Why have “controlled” debates at all? Curt Anderson, in today’s WSJ, suggests that we just let the candidates debate each other whenever and wherever they like.
The Republican Party should be looking forward instead of backward—and seeking every opportunity to feature its roster of excellent candidates, rather than trying to find ways to constrict the field. The voters will do that, as is their prerogative. The simple truth is that competitive primaries usually make a party stronger, not weaker.
It’s also true that whenever the smart guys in Washington get together and try to shortcut the democratic process by imposing a candidate from the top down, it generally goes poorly. Whatever happened to the idea of freedom? Or democracy? Or robust argument? As a Republican, I wonder: When did we start fearing debates? And if we do fear debates, what business do we have trying to win elections?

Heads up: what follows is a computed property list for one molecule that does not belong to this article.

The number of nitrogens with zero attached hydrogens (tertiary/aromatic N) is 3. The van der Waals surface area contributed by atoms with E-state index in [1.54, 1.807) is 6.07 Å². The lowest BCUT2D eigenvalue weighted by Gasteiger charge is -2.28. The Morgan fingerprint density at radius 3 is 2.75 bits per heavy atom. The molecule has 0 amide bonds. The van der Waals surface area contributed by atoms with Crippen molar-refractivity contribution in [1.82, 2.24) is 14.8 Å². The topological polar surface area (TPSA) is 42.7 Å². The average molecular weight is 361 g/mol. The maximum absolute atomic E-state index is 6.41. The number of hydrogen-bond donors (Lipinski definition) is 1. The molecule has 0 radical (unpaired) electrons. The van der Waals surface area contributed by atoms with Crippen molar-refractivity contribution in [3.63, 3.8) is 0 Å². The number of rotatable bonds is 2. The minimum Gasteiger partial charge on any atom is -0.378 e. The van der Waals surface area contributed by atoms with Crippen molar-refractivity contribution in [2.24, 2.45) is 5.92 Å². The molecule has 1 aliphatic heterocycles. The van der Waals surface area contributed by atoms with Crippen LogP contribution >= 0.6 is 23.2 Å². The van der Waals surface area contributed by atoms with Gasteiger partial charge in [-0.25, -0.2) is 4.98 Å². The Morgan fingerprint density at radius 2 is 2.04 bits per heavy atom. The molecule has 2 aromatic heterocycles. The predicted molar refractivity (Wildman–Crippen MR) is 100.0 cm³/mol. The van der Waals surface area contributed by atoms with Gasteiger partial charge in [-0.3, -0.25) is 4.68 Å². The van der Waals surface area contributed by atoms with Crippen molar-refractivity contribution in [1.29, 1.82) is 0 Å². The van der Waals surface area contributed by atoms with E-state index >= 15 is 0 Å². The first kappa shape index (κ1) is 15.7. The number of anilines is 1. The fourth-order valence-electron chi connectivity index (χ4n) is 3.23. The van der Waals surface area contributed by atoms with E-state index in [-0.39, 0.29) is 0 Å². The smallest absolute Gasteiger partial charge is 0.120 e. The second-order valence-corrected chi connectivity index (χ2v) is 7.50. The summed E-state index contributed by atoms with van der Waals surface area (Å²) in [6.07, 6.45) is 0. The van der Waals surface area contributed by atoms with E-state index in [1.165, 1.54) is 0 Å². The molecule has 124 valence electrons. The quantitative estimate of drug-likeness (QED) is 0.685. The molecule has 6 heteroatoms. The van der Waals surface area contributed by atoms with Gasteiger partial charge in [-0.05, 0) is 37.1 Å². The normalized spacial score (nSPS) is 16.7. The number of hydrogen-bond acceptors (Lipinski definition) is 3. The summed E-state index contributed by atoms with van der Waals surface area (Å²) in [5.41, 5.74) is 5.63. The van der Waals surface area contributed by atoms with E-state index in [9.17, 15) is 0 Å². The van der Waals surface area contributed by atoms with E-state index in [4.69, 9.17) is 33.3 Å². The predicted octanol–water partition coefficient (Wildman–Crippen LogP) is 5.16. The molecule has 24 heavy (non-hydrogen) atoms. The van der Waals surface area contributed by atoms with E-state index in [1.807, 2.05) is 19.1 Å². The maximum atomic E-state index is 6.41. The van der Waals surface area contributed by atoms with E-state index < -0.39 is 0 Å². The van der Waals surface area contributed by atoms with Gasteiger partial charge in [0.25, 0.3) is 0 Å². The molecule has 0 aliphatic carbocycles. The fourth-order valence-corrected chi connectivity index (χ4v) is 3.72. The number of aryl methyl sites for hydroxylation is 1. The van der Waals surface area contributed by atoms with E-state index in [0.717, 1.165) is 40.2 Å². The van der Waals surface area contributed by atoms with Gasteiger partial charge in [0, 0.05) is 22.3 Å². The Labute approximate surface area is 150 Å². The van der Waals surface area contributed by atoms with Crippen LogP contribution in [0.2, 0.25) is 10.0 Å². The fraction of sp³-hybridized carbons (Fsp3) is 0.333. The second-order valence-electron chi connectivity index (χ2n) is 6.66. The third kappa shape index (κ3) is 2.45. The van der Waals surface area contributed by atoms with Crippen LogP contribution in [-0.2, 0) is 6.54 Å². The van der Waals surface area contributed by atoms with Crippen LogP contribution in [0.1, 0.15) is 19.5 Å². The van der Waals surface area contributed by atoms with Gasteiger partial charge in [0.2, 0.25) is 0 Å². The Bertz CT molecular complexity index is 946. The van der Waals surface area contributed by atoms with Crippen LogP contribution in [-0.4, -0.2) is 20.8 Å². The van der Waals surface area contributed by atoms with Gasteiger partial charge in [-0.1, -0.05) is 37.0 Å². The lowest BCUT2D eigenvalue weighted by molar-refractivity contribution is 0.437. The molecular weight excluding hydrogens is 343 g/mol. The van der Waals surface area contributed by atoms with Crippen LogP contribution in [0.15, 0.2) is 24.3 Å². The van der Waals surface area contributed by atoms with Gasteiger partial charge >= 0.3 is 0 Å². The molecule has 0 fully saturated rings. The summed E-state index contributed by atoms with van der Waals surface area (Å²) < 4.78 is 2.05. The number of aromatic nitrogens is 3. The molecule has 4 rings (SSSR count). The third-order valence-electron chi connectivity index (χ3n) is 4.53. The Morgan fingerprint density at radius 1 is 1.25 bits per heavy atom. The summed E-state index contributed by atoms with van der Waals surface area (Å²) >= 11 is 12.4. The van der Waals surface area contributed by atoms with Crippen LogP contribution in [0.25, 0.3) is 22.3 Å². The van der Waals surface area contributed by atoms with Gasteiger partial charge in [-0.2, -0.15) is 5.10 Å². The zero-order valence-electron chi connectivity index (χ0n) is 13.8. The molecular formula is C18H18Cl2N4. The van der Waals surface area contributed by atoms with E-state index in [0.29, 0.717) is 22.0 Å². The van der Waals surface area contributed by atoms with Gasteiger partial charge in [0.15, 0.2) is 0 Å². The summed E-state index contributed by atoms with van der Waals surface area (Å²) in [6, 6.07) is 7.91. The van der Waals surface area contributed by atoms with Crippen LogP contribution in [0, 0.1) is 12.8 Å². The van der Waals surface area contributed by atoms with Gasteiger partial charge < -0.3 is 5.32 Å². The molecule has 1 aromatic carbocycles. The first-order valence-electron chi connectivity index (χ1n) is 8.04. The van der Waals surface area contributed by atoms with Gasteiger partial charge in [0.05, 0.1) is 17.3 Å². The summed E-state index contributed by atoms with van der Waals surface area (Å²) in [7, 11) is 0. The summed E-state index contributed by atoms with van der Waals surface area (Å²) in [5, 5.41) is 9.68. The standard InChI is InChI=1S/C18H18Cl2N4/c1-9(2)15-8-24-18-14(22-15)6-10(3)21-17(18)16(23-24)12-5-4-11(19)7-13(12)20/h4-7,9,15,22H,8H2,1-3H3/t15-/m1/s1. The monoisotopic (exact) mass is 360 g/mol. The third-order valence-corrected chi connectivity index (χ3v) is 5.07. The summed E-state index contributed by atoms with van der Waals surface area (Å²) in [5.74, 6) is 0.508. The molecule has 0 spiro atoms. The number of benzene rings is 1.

Here’s a wild and controversial idea: Trust the voters. Let candidates debate whenever and wherever they want. Don’t try to control the process from Washington. Let freedom ring.
I think this is just right. All the candidates want air time now, and mini-debates under terms acceptable to the participants are a great way to get media coverage. Those debates could be in any format that people agree, from reality TV, to cage fighting.
You don’t need to have official membership in a terror group to be a terrorist. Why do you need the RNC or a news network to approve before you have a live argument with another candidate for President?
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